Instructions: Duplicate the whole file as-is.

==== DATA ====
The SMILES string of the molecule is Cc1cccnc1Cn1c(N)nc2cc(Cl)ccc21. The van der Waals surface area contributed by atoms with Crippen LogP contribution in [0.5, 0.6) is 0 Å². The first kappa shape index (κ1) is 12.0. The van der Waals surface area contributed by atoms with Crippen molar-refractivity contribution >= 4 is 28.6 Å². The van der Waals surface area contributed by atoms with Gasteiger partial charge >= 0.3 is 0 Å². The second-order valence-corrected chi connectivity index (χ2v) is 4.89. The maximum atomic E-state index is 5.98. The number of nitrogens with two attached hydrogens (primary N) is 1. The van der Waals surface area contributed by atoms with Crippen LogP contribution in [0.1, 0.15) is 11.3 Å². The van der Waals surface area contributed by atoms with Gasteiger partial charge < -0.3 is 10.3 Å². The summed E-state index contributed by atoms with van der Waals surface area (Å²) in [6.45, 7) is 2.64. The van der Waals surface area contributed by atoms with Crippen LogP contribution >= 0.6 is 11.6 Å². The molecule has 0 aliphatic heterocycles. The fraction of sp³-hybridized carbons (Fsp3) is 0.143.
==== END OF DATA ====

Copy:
The SMILES string of the molecule is Cc1cccnc1Cn1c(N)nc2cc(Cl)ccc21. The van der Waals surface area contributed by atoms with Crippen LogP contribution in [0.5, 0.6) is 0 Å². The first kappa shape index (κ1) is 12.0. The van der Waals surface area contributed by atoms with Crippen molar-refractivity contribution >= 4 is 28.6 Å². The van der Waals surface area contributed by atoms with Gasteiger partial charge >= 0.3 is 0 Å². The second-order valence-corrected chi connectivity index (χ2v) is 4.89. The maximum atomic E-state index is 5.98. The number of nitrogens with two attached hydrogens (primary N) is 1. The van der Waals surface area contributed by atoms with Crippen LogP contribution in [0.1, 0.15) is 11.3 Å². The van der Waals surface area contributed by atoms with Gasteiger partial charge < -0.3 is 10.3 Å². The summed E-state index contributed by atoms with van der Waals surface area (Å²) in [6.45, 7) is 2.64. The van der Waals surface area contributed by atoms with Crippen LogP contribution >= 0.6 is 11.6 Å². The molecule has 0 aliphatic heterocycles. The fraction of sp³-hybridized carbons (Fsp3) is 0.143.